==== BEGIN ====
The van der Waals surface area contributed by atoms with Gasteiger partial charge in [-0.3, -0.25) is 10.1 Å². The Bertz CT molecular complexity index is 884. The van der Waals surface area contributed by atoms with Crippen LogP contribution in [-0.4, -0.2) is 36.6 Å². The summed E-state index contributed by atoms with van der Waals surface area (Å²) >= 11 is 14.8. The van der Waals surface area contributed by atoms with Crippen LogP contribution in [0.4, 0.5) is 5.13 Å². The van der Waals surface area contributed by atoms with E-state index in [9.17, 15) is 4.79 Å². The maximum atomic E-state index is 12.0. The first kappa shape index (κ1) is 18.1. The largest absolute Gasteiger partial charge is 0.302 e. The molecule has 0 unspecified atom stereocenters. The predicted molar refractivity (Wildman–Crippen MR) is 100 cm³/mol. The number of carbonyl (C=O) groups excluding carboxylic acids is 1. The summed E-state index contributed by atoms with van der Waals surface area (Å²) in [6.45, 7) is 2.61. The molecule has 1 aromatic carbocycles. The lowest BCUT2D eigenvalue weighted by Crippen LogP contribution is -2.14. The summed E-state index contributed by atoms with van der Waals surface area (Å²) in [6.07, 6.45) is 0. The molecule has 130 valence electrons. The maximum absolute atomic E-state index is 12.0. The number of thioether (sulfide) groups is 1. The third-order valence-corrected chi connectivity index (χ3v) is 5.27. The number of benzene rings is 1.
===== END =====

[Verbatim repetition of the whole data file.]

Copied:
The van der Waals surface area contributed by atoms with Gasteiger partial charge in [-0.3, -0.25) is 10.1 Å². The Bertz CT molecular complexity index is 884. The van der Waals surface area contributed by atoms with Crippen LogP contribution in [-0.4, -0.2) is 36.6 Å². The summed E-state index contributed by atoms with van der Waals surface area (Å²) >= 11 is 14.8. The van der Waals surface area contributed by atoms with Crippen LogP contribution in [0.4, 0.5) is 5.13 Å². The van der Waals surface area contributed by atoms with E-state index in [9.17, 15) is 4.79 Å². The maximum atomic E-state index is 12.0. The first kappa shape index (κ1) is 18.1. The largest absolute Gasteiger partial charge is 0.302 e. The molecule has 0 unspecified atom stereocenters. The predicted molar refractivity (Wildman–Crippen MR) is 100 cm³/mol. The number of carbonyl (C=O) groups excluding carboxylic acids is 1. The summed E-state index contributed by atoms with van der Waals surface area (Å²) in [6.45, 7) is 2.61. The molecule has 1 aromatic carbocycles. The lowest BCUT2D eigenvalue weighted by Crippen LogP contribution is -2.14. The summed E-state index contributed by atoms with van der Waals surface area (Å²) in [6.07, 6.45) is 0. The molecule has 130 valence electrons. The maximum absolute atomic E-state index is 12.0. The number of thioether (sulfide) groups is 1. The third-order valence-corrected chi connectivity index (χ3v) is 5.27. The number of benzene rings is 1.